Q. Can I film on BLM land?
A permit will be necessary. Details and forms are available on this page: http://www.blm.gov/wo/st/en/prog/more/lands/filming.html
Q. Where and how can I homestead?
Homesteading is no longer possible. The Homestead Act was repealed by the Federal Land Policy and Management Act (FLPMA) of 1976. The last legal homesteading of public lands was done in Alaska more than a decade ago.
Q. Where can I get maps?
Maps depicting surface and mineral ownership are normally available at any Bureau of Land Management (BLM) field office. Land status maps range in price from free to $7.50 each. Topographic (quad) maps are available at local map stores and outdoor recreation outlets.
Q. How do I get a right-of-way grant?
A pre-application meeting with a BLM realty specialist is recommended to initiate a right-of-way application. A Standard Form SF 299 application must be completely filled out and signed. The application must include a map and may require a plan of development. Processing fees are designed to reimburse costs incurred by the BLM in preparing reports or statements required by the National Environmental Policy Act of 1969. Post-permit fees reimburse the BLM for costs incurred in monitoring the construction, operation, maintenance and termination of authorized rights-of-way, including the protection and rehabilitation of the public lands. Contact your local BLM office for the free brochure "Obtaining a Right-of-Way on Public Lands" for details. More information about rights-of-way can be found on the BLM National Home Page
Q. How do I find out who owns a parcel of land?
Consult your local county courthouse records to determine who owns a specific parcel.
Q. How do I know if I am on public land administered by the BLM?
Visit your local BLM Office and consult the files and microfiche to discover whether a particular parcel is private or public land. The master title plats (MTPs) are a handy guide to the basic ownership history of current and past BLM-managed lands.
Q. How do I file a Freedom of Information Act (FOIA) request?
Information about FOIA and how to file a FOIA request can be found on in our Electronic Reading Room.
Q. What is the Recreation and Public Purpose Act?
The Recreation and Public Purpose Act authorizes the sale or lease of public lands for recreational or public purposes to state and local governments and to qualified non-profit organizations. Examples of typical uses under the Act are historic monument sites, campgrounds, schools, fire houses, law enforcement facilities, municipal facilities, hospitals, parks, and fairgrounds. Contact your local BLM office for more information.
Q. Can I exchange private land for public land?
Yes, the BLM will consider the exchanging of private land for public land. The BLM will exchange public lands for private lands that have high resource values or improve the management of public lands. There are private lands, for example, that are in wilderness or have riparian, scenic, cultural, or wildlife values. The BLM prefers land in large blocks so that the area can be managed effectively. Contact the local BLM field office to discuss an exchange proposal.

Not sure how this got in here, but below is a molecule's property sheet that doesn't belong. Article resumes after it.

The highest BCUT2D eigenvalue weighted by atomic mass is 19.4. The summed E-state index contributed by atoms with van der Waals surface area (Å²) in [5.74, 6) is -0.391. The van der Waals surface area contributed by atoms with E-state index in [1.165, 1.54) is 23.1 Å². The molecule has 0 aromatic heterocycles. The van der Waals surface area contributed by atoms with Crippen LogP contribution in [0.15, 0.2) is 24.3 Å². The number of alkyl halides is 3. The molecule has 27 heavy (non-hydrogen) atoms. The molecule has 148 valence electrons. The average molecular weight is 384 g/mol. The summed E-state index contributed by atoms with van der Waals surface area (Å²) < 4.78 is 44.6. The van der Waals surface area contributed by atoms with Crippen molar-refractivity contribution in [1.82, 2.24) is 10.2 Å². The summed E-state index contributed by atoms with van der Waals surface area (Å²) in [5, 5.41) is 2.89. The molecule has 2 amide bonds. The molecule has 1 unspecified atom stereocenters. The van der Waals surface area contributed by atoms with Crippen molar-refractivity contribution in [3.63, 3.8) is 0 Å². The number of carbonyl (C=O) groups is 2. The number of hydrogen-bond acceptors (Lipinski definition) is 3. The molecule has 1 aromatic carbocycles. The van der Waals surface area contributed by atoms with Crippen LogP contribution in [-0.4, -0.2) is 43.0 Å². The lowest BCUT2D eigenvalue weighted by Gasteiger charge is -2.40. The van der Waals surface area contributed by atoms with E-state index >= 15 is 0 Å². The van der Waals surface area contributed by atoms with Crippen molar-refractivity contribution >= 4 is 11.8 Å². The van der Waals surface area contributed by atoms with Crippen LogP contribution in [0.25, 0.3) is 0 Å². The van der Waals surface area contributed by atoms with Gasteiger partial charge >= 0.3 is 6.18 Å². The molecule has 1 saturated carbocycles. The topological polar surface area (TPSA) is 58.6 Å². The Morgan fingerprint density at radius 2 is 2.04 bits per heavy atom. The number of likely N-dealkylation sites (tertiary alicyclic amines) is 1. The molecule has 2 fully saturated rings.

Q. What is the Desert Land Entry Act?
On March 3, 1877, the Desert Land Entry Act was passed by Congress to encourage and promote the economic development of the arid and semiarid public lands of the Western United States. Through the Act, individuals may apply for a desert land entry to reclaim, irrigate, and cultivate arid and semiarid public lands. Additional information on the Desert Land Entry Act can be found on the BLM National Home Page.
Q. What is a Cadastral Survey?
Cadastral Survey is the rectangular system that is used mostly in the western states to survey the public lands. The system is comprised of Townships (running north and south) and Ranges (running east and west) emanating from a point of latitude and longitude. Each Township and Range is six miles square and divided into 36 Sections (a square mile). However, due to the curvature of the earth and other boundary restrictions, not all sections are a square mile in size. In such cases, the section may be divided into Lots. This system provides that a legal description of a parcel is unique. Nowhere else will a parcel of land be found with the same legal description. For more information on the Cadastral Survey System check out the Cadastral Home Page.
Q. Are there public lands for sale?
Yes. Through its planning process, the BLM has identified parcels of public land for disposal. Usually the land is sold for no less than appraised fair market value and could be more if the lands go through a bidding process. Further information can be found on the BLM National Home Page
Q. Does the BLM ever buy private land?
The BLM purchases land for easements to provide legal access to public land, and to enhance management of special management areas. Detailed information on land acquisitions can be found on the BLM National Home Page.
Q. What is meant by a withdrawal?
Public lands are withdrawn from certain land and mineral laws because they have been designated for a specific public purpose. For example, wetlands might be withdrawn from the mineral laws so no one would locate a mining claim in the wetland area.
Q. Can you donate private land to the BLM?
BLM will accept donation of private land. The land must be identified in the land use plan as a parcel the BLM would like to acquire. The land must have a clear title and lack any hazardous materials. Areas where past mining is in evidence may have the potential for hazardous materials.